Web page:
Plenty of malicious outsiders would love to get into our databases. To block them, we simply put up a firewall...
and make sure no externally facing Web apps allow SQL injections. Instantly, all's well in Databaseland. Right? As long as we don't have any unknown entry points into the network (like unsecured wireless), those two things can indeed keep most of the bad guys at bay.
When you shift your focus to insider threats, things are not so simple. I'll share some other SQL Server security vulnerabilities that you are likely to find in your SQL Server system.
There's a widespread consensus for securing SQL Server. And that is to make sure every database account has a strong password. Alternatively, just use SQL Server 2005 with its "secure out of the box" settings and things are good to go. These set-'em-and-leave-'em database security measures are good starting points. The problem is that they're not practical for reducing a large number of other security risks that many DBAs haven't thought about.
Those vulnerabilities, when exploited by an otherwise trusted user, can lead to a database hack just as easily as a weak password ever could. Plus, other types of SQL Server attacks can fly under the radar of traditional security controls you may have in place.
Here are some not-so-obvious SQL Server 2000 and SQL Server 2005 security vulnerabilities and what they can lead to when exploited by an otherwise trusted system or user on your network:
1. Users or groups are granted permission to execute xp_cmdshell, which allows the execution of OS commands they likely shouldn't have access to.
2. Remote databases are granted the ability to login and run remote stored procedures on the local database.
3. Registry extended stored procedures are enabled, which permit unauthorized reads/writes of the Windows registry, including everything accessible via the Local System account.
4.Standard users are granted permission to execute CmdExec and ActiveX scripts, which allows full access to the OS (2000 only).
5.Standard users are granted permission to escalate privileges through the SQL Agent. That can facilitate a user running a malicious job via the extended stored procedures to gain full administrator privileges to the database (2000 only).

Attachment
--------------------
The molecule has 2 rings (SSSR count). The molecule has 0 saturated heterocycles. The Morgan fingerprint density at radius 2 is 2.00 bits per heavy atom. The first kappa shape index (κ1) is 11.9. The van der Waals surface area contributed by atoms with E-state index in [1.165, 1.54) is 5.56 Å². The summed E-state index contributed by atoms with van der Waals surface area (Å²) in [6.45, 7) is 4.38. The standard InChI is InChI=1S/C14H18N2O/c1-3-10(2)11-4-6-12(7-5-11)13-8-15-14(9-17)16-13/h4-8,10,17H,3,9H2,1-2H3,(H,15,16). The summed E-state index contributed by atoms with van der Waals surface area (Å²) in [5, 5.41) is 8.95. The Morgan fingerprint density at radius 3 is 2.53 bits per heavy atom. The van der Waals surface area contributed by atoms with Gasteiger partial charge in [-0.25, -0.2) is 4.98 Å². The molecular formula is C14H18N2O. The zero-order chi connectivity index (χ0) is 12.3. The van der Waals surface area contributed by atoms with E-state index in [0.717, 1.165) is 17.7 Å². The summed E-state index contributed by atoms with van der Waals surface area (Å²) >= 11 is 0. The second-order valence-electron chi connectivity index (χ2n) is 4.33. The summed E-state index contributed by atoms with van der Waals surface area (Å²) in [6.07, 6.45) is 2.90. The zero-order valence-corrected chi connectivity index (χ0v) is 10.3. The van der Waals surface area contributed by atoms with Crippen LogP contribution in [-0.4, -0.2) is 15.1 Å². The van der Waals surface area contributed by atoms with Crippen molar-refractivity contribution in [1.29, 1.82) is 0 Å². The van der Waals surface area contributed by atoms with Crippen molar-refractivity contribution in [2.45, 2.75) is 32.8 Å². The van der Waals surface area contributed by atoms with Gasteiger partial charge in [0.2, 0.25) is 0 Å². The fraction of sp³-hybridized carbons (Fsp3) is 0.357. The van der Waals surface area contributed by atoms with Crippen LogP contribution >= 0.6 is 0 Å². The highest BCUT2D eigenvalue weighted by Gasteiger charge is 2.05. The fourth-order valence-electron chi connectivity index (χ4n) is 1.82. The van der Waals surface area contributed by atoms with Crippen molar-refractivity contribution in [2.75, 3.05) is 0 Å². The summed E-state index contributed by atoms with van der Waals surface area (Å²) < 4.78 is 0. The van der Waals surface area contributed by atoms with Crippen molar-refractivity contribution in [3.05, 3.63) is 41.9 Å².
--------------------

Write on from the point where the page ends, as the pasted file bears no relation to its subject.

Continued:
6. PUBLIC group is granted excessive permissions into the database leading to unnecessary database and OS file access such as:
- SELECT and EXECUTE to the data transformation services
- SELECT to the system tables and metadata
- The msdb.dbo.mswebtasks table (2000 only)
7. Guest user is enabled allowing unauthorized (or unaudited) access into the database.
8. Error log count is set too low, creating a situation where critical logs can be overwritten, which limits database audit trails.
9. Logging of success and failure logins is not enabled, limiting database audit trails.
And, last but not least:
10. Missing Windows and SQL Server patches allow full remote command prompt access to the database server.
Keep in mind that there are more SQL Server weaknesses you may come across, but the ones I listed here are the ones I see most often.
So, now let's find out how to find these vulnerabilities. One way is to simply step through your SQL Server configurations and compare them to this list. Or, you can use a commercial database vulnerability scanner that performs authenticated audits, such as NGSSquirreL or AppDetectivePro. Other more OS-centric vulnerability scanners, such as Nessus and QualysGuard, can help to an extent as well. I recommend using vulnerability scanners, but if your time and budget are limited, you can still achieve favorable results doing things manually. The CIS Benchmarks are a good resource as well.
Regardless of how you go about it, if you don't identify all of the risks in your SQL Server system, someone else might end up stumbling across them first. Whether they're found by a rogue insider or a security auditor, don't be caught off guard with chinks in your SQL Server's armor.
ABOUT THE AUTHOR
Kevin Beaver, is an information security consultant, keynote speaker and expert witness with Atlanta-based Principle Logic LLC. Kevin specializes in performing independent security assessments. Kevin has authored/co-authored seven books on information security, including Hacking For Dummies and Hacking Wireless Networks For Dummies (Wiley). He's also the creator of the Security on Wheels information security audio books and blog providing security learning for IT professionals on the go. Kevin can be reached at firstname.lastname@example.org.